The basic meaning of ‘sin’ is to ‘fall short’ of a target. For example, in Judg 20.16 the Hebrew word is used in its ordinary sense describing elite troops who could sling a stone at a hair’s breadth and not miss. To sin is therefore to ‘miss the mark’, to ‘fall short’ of God’s standard of holiness and righteousness (Rom 3.23). The first sin was no isolated act of disobedience to the will of God, but rather set in motion a host of disastrous consequences for humanity. Since then every one of us has been born with a fallen nature and has the disposition to disobey God (Gal 5.17). In addition to this inherent sin nature, we have Adam’s sin imputed (credited) to us as members of the human race. Because he is head of the human race we are reckoned to have sinned in him, and are therefore liable to the same judgment (Rom 5.12). In addition we all habitually make wrong choices which the Bible refers to as ‘sins’. These are evident in our thoughts, words and actions. The only exception to this universal guilt is the Lord Jesus Christ who could not, would not and did not sin (2 Cor 5.21; Heb 4.15, 7.26; 1 Pet 1.19, 2.22; 1 Jn 3.5).
Not only are we all sinners (Rom 3.23), our sins result in alienation from God who is just and holy (Isa 59.2). He cannot overlook sin and requires that a penalty be paid. That penalty is death (Ezek 18.20; Rom 6.23). God must punish sinners and we are unable to save ourselves. How can we therefore escape the righteous judgment of God? That is only possible by a sinless sacrifice that satisfies God’s justice!
After the fall, Adam and Eve had a sense of their nakedness and tried to make coverings out of the leafy material available to them in the Garden of Eden. Their own efforts to conceal their shame were unsuccessful, leaving them exposed to God’s judgment. God, however, in His kindness and mercy provided them with coats of skins (Gen 3.21). This teaches us that our own efforts to deal with the effects of sin are useless; only God can meet our need. In the case of Adam and Eve the provision of the skins had a cost. For them to live animals had to die. This principle of the sacrifice of a life is set out in Leviticus chapter 17.11:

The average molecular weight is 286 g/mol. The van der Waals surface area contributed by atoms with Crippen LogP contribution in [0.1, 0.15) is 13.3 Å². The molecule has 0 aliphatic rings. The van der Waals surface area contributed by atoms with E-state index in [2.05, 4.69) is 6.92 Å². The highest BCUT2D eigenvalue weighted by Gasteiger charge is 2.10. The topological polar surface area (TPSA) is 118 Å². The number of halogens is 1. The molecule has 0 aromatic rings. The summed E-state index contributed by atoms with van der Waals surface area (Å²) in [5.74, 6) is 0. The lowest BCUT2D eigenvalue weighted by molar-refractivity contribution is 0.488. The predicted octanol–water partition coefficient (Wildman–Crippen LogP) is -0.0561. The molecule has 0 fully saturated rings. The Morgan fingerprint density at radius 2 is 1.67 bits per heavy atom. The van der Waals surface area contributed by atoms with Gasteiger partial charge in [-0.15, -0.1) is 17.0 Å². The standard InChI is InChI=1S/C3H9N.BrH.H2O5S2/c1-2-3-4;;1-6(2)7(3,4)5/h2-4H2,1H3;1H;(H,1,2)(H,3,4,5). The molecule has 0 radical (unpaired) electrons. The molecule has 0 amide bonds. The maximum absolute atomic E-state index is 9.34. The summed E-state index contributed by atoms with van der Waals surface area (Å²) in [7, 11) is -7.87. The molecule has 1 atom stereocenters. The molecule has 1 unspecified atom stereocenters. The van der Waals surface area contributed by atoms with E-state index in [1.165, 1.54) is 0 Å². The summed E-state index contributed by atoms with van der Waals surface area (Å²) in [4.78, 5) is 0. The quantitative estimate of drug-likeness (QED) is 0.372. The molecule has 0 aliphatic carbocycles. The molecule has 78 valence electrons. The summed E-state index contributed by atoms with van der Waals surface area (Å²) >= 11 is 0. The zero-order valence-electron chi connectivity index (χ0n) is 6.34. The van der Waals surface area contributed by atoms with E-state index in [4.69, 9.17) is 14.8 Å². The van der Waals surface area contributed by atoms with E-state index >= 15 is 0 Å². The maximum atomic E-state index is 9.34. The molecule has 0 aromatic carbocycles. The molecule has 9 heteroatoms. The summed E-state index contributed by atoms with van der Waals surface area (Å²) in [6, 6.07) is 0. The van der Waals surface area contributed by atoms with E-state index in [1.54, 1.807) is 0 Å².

‘For the life of the flesh is in the blood, and I have given it to you upon the altar to make atonement for your souls; for it is the blood that makes atonement for the soul.’
The death of these animals, and others subsequently killed in Jewish worship rituals, pointed forward to the one great, perfect sacrifice provided by God. That was the Lord Jesus Christ who is God manifest in flesh. He is both human and divine and on earth lived a life of perfect obedience to the will of God, even to the extent of death by crucifixion (Phil 2.8). His offering was a once and for all infinite sacrifice (Heb 10.12), acceptable to God - as proved by his resurrection from the dead (Acts 2.24-26) - and able to reconcile us to God, making amends for our offences. Thus, drawing upon the rich Old Testament background of substitutionary sacrifice, John the Baptist proclaimed Jesus as the ‘Lamb of God’. Those who heard him that day were privileged to have the Lamb of God among them, already on his way to the cross to bear the burden of sin and guilt. The accumulated transgressions, past, present and future, of God’s children in every tribe and nation worldwide, was summed up by John in that simple expression: ‘the sin of the world’.
When John the Baptist declared, ‘Look, the Lamb of God, who takes away the sin of the world!, he was acknowledging that God demands a sacrifice in order to forgive sins, and was directing attention away from himself to the One who would be that all-sufficient sacrifice. Christ offered ‘one sacrifice for sins forever’ (Heb 10.12). The work of salvation has been completed. Neither you nor I can do anything to merit or to improve it; instead, we must accept salvation by faith in Jesus Christ (Eph 2.8-9). Such loving sacrifice demands a response (Jn 15.13-14). May ours be that of the two disciples of John who heard his second proclamation the following day and ‘followed Jesus’ (Jn 1.35-37).